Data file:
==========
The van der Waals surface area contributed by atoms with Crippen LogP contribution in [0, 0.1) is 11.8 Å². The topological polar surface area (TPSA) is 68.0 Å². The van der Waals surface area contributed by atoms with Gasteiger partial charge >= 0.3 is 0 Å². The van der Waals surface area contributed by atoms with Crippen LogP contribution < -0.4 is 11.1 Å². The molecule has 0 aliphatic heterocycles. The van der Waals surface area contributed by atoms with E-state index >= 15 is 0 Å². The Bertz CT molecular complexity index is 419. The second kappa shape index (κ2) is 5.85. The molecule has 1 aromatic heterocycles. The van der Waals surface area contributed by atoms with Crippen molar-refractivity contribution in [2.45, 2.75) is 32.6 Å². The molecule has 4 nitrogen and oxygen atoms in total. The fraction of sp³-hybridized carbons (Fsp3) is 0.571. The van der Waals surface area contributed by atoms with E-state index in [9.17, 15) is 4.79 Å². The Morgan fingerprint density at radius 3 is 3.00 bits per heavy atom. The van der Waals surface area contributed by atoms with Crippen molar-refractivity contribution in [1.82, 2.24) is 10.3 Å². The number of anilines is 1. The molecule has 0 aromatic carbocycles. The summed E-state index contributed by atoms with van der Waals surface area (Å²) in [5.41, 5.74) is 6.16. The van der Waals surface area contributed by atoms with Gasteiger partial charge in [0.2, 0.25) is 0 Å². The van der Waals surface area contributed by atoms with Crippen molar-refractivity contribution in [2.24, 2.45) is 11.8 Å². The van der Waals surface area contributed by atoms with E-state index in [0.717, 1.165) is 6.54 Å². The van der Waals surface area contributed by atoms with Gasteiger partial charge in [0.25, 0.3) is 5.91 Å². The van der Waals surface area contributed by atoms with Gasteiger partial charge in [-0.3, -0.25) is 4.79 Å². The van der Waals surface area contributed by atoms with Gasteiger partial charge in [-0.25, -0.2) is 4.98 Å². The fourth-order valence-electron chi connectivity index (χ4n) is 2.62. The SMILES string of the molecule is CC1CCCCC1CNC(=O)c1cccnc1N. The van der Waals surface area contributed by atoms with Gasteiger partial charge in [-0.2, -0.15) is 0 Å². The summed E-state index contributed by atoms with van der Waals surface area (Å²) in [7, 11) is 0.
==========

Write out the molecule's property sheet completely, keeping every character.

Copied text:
The van der Waals surface area contributed by atoms with Crippen LogP contribution in [0, 0.1) is 11.8 Å². The topological polar surface area (TPSA) is 68.0 Å². The van der Waals surface area contributed by atoms with Gasteiger partial charge >= 0.3 is 0 Å². The van der Waals surface area contributed by atoms with Crippen LogP contribution < -0.4 is 11.1 Å². The molecule has 0 aliphatic heterocycles. The van der Waals surface area contributed by atoms with E-state index >= 15 is 0 Å². The Bertz CT molecular complexity index is 419. The second kappa shape index (κ2) is 5.85. The molecule has 1 aromatic heterocycles. The van der Waals surface area contributed by atoms with Crippen molar-refractivity contribution in [2.45, 2.75) is 32.6 Å². The molecule has 4 nitrogen and oxygen atoms in total. The fraction of sp³-hybridized carbons (Fsp3) is 0.571. The van der Waals surface area contributed by atoms with E-state index in [9.17, 15) is 4.79 Å². The Morgan fingerprint density at radius 3 is 3.00 bits per heavy atom. The van der Waals surface area contributed by atoms with Crippen molar-refractivity contribution in [1.82, 2.24) is 10.3 Å². The number of anilines is 1. The molecule has 0 aromatic carbocycles. The summed E-state index contributed by atoms with van der Waals surface area (Å²) in [5.41, 5.74) is 6.16. The van der Waals surface area contributed by atoms with Gasteiger partial charge in [0.2, 0.25) is 0 Å². The van der Waals surface area contributed by atoms with Crippen molar-refractivity contribution in [2.24, 2.45) is 11.8 Å². The van der Waals surface area contributed by atoms with E-state index in [0.717, 1.165) is 6.54 Å². The van der Waals surface area contributed by atoms with Gasteiger partial charge in [0.25, 0.3) is 5.91 Å². The van der Waals surface area contributed by atoms with Gasteiger partial charge in [-0.3, -0.25) is 4.79 Å². The van der Waals surface area contributed by atoms with Gasteiger partial charge in [-0.25, -0.2) is 4.98 Å². The fourth-order valence-electron chi connectivity index (χ4n) is 2.62. The SMILES string of the molecule is CC1CCCCC1CNC(=O)c1cccnc1N. The van der Waals surface area contributed by atoms with Gasteiger partial charge in [-0.2, -0.15) is 0 Å². The summed E-state index contributed by atoms with van der Waals surface area (Å²) in [7, 11) is 0.